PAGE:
Stef – Just playing around with something & remembering bits, I don’t mind if I don’t get it back to exactly how the idea started. The only thing I’d write down are new tunings I’ve landed on & lyrics.

QRD – How high do you hold your guitar when playing (strap length)?

Stef – Another totally amazing question! & the answer is midway.

QRD – What’s a bad habit in your playing you wish you could break?

Stef – Always need to be wary of muscle memory & not let too much of it creep in to new ideas.

QRD – What’s a type of guitar playing you wish you could do that you can’t?

Stef – I’ve never asked the two outside fingers on my fingerpicking hand to do anything, but actually I’d prefer to think that it obviously didn’t come naturally to me so I’ll leave it be.

QRD – What’s the last guitar trick you learned?

Stef – That thing about putting graphite shavings into the nut when changing strings & it helping the guitar to stay in tune, I wish I knew that when I started playing in bands.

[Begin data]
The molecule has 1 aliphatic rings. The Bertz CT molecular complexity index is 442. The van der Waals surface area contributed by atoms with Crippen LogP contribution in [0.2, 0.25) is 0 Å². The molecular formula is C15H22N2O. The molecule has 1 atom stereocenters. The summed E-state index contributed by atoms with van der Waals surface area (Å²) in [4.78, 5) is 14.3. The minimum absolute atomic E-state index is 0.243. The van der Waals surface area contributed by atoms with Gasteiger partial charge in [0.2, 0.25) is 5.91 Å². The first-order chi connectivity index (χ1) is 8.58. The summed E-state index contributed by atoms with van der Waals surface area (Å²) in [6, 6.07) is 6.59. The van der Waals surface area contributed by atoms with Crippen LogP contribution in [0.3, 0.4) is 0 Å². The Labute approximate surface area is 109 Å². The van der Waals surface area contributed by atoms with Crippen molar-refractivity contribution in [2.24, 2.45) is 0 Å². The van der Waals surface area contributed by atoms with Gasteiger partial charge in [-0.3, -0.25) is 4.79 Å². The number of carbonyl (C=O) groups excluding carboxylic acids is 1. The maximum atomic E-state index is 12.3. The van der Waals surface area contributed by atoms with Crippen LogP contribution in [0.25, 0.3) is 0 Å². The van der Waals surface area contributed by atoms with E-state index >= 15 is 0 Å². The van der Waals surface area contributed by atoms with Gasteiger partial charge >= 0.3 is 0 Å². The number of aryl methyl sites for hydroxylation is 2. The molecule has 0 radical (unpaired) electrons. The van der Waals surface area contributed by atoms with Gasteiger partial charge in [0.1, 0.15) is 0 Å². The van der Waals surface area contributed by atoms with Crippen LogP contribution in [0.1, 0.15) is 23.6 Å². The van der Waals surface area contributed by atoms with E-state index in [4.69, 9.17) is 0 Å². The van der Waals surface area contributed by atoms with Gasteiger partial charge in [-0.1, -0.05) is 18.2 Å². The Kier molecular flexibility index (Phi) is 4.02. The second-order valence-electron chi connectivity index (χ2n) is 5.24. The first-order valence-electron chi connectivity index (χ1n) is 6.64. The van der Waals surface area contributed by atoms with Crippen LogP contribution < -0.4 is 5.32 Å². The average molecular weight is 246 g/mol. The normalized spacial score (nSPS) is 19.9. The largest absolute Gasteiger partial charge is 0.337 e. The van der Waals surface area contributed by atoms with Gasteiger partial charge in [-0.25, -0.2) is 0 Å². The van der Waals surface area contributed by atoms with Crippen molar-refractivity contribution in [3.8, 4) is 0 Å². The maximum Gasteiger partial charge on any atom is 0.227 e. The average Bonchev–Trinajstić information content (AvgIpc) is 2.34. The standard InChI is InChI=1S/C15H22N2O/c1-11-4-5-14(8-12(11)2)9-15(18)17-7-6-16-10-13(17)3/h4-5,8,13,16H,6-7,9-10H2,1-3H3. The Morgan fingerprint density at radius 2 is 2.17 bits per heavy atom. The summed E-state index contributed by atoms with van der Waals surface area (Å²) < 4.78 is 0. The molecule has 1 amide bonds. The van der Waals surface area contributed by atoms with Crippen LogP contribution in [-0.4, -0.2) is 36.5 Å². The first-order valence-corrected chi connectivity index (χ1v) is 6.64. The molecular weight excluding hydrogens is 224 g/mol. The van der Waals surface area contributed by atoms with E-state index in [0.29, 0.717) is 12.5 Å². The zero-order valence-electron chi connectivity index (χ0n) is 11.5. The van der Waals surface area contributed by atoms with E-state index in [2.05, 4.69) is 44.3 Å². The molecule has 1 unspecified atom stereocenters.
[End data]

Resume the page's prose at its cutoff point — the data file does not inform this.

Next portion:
QRD – What’s a guitar technique you’d like to master, but haven’t?

Stef – I’d just like to feel more fluent at getting into a state of total spray. That sound like you’ve just left it to bounce on the rev-limiter, too stubborn to change up. When less is not more. I’ve looked the word “less” up & it means the opposite of “more.”

QRD – Did you ever take guitar lessons & if so, what did you learn from them?

Stef – No, I did the opposite of that, I taught myself to play & kept it a secret from my school friends, because some of them could already play & I didn’t want them to know I was trying now too. It felt great having a secret. People have less cool secrets these days, which is because of the internet.

QRD – What would you teach someone in a guitar lesson that you don’t think they would generally get from a guitar teacher?

Stef – I would teach them that it’s okay to start writing you own ideas & riffs & things & songs right from the start, it can be a more rewarding way of learning for some people & I suppose it’s what I did.